Palmatine, a protoberberine alkaloid, inhibits both Ca2+- and cAMP-activated Cl− secretion in isolated rat distal colon

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Background and purpose:

The protoberberine alkaloid berberine has been reported to inhibit colonic Cl− secretion. However, it is not known if other protoberberine alkaloids share these effects. We have therefore selected another protoberberine alkaloid, palmatine, to assess its effects on active ion transport across rat colonic epithelium.

Experimental approach:

Rat colonic mucosa was mounted in Ussing chambers and short circuit current (ISC), apical Cl− current and basolateral K+ current were recorded. Intracellular cAMP content was determined by an enzyme immunoassay. Intracellular Ca2+ concentration was measured with Fura-2 AM.

Key results:

Palmatine inhibited carbachol-induced Ca2+-activated Cl− secretion and the carbachol-induced increase of intracellular Ca2+ concentration. Palmatine also inhibited cAMP-activated Cl− secretion induced by prostaglandin E2 (PGE2) or forskolin. Palmatine prevented the elevation of intracellular cAMP by forskolin. Determination of apical Cl− currents showed that palmatine suppressed the forskolin-stimulated, apical cAMP-activated Cl− current but not the carbachol-stimulated apical Ca2+-activated Cl− current. Following permeabilization of apical membranes with nystatin, we found that palmatine inhibited a carbachol-stimulated basolateral K+ current that was sensitive to charybdotoxin and resistant to chromanol 293B. However, the forskolin-stimulated basolateral K+ current inhibited by palmatine was specifically blocked by chromanol 293B and not by charybdotoxin.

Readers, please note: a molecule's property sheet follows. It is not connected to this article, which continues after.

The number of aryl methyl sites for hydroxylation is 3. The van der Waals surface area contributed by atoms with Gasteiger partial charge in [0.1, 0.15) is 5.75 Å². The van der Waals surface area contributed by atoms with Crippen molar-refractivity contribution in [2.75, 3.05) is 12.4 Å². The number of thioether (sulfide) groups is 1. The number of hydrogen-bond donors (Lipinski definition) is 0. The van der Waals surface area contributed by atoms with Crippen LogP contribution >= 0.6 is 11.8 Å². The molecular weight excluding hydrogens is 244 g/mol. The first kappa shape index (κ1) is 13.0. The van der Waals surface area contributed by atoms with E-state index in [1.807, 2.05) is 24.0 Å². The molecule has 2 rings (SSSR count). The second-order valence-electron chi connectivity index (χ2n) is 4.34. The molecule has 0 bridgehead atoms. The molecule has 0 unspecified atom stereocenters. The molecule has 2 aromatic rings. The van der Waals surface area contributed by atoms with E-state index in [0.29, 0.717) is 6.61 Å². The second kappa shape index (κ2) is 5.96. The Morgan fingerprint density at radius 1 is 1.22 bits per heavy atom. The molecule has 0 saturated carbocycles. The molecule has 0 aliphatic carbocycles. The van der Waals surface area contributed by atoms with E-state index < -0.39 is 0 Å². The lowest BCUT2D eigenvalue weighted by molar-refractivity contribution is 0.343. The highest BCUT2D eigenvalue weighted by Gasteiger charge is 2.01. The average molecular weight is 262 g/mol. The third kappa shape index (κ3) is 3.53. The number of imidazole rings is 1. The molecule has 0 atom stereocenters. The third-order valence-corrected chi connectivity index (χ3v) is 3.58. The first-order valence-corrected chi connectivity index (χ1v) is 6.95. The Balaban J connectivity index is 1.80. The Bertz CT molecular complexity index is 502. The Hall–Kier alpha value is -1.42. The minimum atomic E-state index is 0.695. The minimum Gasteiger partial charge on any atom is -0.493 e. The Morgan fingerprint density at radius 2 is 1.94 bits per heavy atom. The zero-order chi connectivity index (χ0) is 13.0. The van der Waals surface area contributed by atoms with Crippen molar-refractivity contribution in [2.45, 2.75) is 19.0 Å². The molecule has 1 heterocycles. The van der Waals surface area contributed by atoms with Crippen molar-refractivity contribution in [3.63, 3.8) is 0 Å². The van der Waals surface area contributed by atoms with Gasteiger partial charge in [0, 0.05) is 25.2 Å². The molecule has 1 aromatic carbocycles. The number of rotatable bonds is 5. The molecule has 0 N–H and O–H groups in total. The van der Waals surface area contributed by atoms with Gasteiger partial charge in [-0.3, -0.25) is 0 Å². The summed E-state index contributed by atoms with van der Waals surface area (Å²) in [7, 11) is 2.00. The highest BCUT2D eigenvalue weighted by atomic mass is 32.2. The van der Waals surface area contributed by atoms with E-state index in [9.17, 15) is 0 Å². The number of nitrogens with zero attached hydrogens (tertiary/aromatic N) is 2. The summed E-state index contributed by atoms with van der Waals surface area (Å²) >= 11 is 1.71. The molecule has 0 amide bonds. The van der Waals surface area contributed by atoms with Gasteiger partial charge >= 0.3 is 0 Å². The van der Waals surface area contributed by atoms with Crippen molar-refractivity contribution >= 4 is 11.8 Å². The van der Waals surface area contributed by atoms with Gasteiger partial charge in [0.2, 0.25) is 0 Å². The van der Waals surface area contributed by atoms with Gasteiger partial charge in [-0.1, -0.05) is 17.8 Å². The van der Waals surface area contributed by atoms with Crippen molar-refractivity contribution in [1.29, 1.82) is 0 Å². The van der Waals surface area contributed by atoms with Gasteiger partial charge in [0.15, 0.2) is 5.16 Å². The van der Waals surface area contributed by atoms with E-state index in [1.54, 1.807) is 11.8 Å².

Conclusions and implications:

Palmatine attenuated Ca2+-activated Cl− secretion through inhibiting basolateral charybdotoxin-sensitive, SK4 K+ channels, whereas it inhibited cAMP-activated Cl− secretion by inhibiting apical CFTR Cl− channels and basolateral chromanol 293B-sensitive, KvLQT1 K+ channels.

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